Building a new home for my proxy server

With my BananaPi up and running again, it’s time to put it back in the server cabinet. But it’s a little bit of a mess down there, and I decided my new 3D modeling skills could help me build a new home for the proxy.

Find the Model

When creating a case for things, having a 3D model of the thing you are creating becomes crucial. Sometimes, you have to model it yourself, but I have found that has a plethora of models available.

A quick search yielded a great model of the Banana PI. This one is so detailed that it has all of the individual components modeled. All I really needed/wanted was the mounting hole locations and the external ports, but this one is useful for much more. It was so detailed, in fact, that I may have added a little extra detail just because I could.

General Design

This case is extremely simple. The Banana Pi M5 (BPi from here on out) serves as my reverse proxy server, so all it really needs is power and a network cable. However to ensure the case was more useful, I added openings for most of the components. I say most because I fully enclosed the side with the GPIO ports. I never use the GPIO pins on this board, so there was really no need to open those up.

For this particular case, the BPi will be mounted on the left rack, so I oriented the tabs and the board in such a way that the power/HDMI ports were facing inside the rack, not outside. This also means that the network and USB ports are in the back, which works for my use case.

A right-mount case with power to the left would put the USB ports at the front of the rack. However, I only have one BPi, and it is going on the left, so I will not be putting that one together.

Two Tops

With the basic design in place, I exported the simple top, and got a little creative.

Cool It Down…

My BPi kit came with a few heatsinks and a 24mm fan. Considering the proxy is a 24×7 machine, and it is handling a good bit of traffic, I figured it best to keep that fan in place. So I threw a cut-out in for the fan and its mounting screws.

Light it up!

On the side where the SD card goes, I closed off everything except the SD card itself. This includes the LEDs. As I was going through the design, I thought that it might be nice to be able to peek into the server rack and see the power/activity LEDs. And, I mean, that rack already looks like a weird Christmas tree, what are a few more lights.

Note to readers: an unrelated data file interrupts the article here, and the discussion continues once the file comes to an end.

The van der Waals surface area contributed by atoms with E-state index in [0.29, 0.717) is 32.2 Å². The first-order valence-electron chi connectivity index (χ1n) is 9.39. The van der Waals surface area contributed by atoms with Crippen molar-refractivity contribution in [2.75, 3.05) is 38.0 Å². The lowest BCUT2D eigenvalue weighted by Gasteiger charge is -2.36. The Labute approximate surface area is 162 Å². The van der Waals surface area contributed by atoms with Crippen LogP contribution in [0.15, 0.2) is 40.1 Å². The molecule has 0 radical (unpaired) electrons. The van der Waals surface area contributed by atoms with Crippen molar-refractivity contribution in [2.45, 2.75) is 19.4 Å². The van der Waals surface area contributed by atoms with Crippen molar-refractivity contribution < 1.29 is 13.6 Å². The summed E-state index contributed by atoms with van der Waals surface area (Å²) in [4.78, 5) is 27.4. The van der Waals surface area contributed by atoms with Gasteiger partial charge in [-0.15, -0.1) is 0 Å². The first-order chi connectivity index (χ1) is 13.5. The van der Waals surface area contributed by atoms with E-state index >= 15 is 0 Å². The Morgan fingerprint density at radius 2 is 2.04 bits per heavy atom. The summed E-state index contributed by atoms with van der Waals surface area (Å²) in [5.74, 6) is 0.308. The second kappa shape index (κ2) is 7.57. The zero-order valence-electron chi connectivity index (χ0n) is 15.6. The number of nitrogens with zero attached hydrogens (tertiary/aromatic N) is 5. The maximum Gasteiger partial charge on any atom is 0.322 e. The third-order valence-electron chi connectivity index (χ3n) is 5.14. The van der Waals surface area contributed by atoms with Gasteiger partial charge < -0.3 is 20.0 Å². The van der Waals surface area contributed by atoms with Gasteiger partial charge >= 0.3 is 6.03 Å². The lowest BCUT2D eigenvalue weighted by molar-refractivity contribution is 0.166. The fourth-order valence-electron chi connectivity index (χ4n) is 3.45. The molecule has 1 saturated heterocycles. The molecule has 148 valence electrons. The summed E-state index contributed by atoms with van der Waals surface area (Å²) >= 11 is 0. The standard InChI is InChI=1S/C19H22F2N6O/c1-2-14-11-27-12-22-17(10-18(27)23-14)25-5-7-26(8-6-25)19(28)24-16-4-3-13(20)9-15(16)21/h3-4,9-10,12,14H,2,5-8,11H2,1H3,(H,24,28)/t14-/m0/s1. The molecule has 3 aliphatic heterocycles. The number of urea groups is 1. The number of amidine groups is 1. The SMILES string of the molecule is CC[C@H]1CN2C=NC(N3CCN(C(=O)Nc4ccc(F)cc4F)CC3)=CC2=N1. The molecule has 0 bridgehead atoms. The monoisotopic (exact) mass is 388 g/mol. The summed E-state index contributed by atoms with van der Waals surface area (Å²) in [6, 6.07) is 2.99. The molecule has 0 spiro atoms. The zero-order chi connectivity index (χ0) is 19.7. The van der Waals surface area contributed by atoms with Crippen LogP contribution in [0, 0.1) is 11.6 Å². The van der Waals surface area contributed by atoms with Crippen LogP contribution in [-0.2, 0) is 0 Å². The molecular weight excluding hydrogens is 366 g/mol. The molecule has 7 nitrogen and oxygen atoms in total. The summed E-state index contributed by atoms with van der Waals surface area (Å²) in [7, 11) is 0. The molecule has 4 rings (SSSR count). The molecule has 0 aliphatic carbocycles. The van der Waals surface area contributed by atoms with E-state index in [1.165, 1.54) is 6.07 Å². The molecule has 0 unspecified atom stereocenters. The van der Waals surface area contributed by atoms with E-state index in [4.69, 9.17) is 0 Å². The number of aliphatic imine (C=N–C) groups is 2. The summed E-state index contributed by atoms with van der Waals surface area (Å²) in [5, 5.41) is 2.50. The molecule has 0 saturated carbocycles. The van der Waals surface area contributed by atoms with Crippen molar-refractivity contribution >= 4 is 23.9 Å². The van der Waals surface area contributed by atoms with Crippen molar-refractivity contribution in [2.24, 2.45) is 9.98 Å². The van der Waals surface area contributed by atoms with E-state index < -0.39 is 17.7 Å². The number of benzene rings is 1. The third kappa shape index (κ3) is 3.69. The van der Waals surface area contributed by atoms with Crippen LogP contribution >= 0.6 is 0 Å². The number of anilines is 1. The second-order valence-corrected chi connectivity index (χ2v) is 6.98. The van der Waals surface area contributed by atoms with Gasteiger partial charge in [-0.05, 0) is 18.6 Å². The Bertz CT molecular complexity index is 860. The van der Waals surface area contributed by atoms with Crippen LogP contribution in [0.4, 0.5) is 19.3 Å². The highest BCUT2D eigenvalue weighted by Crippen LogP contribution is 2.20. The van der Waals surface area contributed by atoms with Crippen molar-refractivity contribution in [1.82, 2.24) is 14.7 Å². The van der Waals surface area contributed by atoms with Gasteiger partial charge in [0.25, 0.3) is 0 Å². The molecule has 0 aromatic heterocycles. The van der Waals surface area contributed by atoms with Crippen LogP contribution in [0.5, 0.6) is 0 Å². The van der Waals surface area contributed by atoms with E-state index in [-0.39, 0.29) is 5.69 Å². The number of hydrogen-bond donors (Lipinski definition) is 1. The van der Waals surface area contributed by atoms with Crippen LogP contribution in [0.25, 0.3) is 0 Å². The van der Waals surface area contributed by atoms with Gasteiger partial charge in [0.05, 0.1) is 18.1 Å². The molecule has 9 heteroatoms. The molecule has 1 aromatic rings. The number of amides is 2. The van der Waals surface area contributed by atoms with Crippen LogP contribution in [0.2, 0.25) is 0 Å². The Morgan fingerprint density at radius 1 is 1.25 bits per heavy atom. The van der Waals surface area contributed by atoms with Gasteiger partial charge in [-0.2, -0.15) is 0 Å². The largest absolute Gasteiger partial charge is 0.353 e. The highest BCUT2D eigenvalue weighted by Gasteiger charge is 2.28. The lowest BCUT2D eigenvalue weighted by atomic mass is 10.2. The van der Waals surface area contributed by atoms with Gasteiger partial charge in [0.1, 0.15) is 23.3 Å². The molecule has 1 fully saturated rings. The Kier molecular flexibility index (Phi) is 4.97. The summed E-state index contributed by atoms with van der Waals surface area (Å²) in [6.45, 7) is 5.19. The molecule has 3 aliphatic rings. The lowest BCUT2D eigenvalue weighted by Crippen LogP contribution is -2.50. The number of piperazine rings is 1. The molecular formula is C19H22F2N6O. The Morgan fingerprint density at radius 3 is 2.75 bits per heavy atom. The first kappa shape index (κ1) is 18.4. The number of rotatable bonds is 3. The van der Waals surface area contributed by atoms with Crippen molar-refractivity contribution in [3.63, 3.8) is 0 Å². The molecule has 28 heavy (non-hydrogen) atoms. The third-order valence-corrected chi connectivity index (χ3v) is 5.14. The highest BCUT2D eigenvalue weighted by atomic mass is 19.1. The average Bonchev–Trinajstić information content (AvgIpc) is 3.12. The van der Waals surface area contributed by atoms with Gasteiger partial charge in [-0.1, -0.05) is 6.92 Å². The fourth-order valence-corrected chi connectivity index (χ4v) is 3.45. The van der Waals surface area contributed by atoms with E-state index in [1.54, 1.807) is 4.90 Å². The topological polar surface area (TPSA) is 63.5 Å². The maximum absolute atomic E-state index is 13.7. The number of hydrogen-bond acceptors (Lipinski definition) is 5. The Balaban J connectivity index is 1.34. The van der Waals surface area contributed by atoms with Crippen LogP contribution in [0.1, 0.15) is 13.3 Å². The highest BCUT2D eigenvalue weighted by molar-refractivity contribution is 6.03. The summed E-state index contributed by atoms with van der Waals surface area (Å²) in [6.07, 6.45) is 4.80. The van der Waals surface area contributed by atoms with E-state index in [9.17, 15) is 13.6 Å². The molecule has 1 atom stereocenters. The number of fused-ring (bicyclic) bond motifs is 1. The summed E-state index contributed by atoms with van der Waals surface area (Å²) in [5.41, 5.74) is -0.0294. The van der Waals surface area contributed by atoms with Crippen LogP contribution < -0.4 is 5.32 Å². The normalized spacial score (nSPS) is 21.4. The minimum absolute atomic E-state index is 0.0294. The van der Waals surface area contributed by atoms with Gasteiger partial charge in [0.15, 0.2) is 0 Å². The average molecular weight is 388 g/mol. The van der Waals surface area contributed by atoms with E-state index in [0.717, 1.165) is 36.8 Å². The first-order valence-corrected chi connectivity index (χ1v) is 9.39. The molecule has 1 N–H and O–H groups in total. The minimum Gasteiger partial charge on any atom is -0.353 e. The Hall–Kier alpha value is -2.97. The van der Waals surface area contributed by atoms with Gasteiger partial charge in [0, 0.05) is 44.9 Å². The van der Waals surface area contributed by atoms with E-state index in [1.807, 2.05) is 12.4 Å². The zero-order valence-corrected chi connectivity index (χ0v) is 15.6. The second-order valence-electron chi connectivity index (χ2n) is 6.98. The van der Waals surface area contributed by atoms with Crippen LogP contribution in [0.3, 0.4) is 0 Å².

I had to do a bit of research to actual to find the actual name for the little plastic pieces that can carry LED lights a distance. They are called “light pipes.” I found some 3mm light pipes on Amazon, and thought that would be a good add to the build.

The detail of the BPi model I found made this task REALLY easy: I was able to locate the center of the LED and project it onto the case top. A few 3mm holes later, and the top is ready to accept light pipes.

Put it all together

I sent my design over to, which happens to be about two miles from my house. A couple days later, I had a PLA print of the model. As this is pretty much sitting in my server cabinet all day, PLA is perfect for this print.

Oddly enough, the trick to this one was to be able to turn off the BPi to install it. I had previously setup a temporary reverse proxy as I was messing with the BPi, so I routed all the traffic from the BPi to the temp proxy, and the shutdown the BPi.

Some Trimming Required

As I was designing this case, I went with a best-guess for tolerances. I was a little off. The USB and audio jack cutouts needed to be taller to allow the BPi to be installed in the case. Additionally, the stands were too thick and the screw fan holes too thin. I modified these designs in drawings, however, for the printed model, I just made them a little larger with an Exact-o blade.

I heat-set a female M3 insert into the case body. I removed the fan from the old case top and attached it to my new case top. After putting the BPi into place in the case bottom, I attached the fan wires to the GPIO ports to get power. I put the case top on, placing the tabs near the USB ports first. Screwed in an M3 bolt and dropped three light pipes into the case top. They protruded a little, so I cut them to sit flush while still transmitting light.

Finished Product

BPi in assembled case
Case Components

Overall I am happy with the print. From a design perspective, having a printer here would have alleviated some of the trimming, as I could have test printed some smaller parts before committing.

I posted this print to Makerworld and Check out the full build there!







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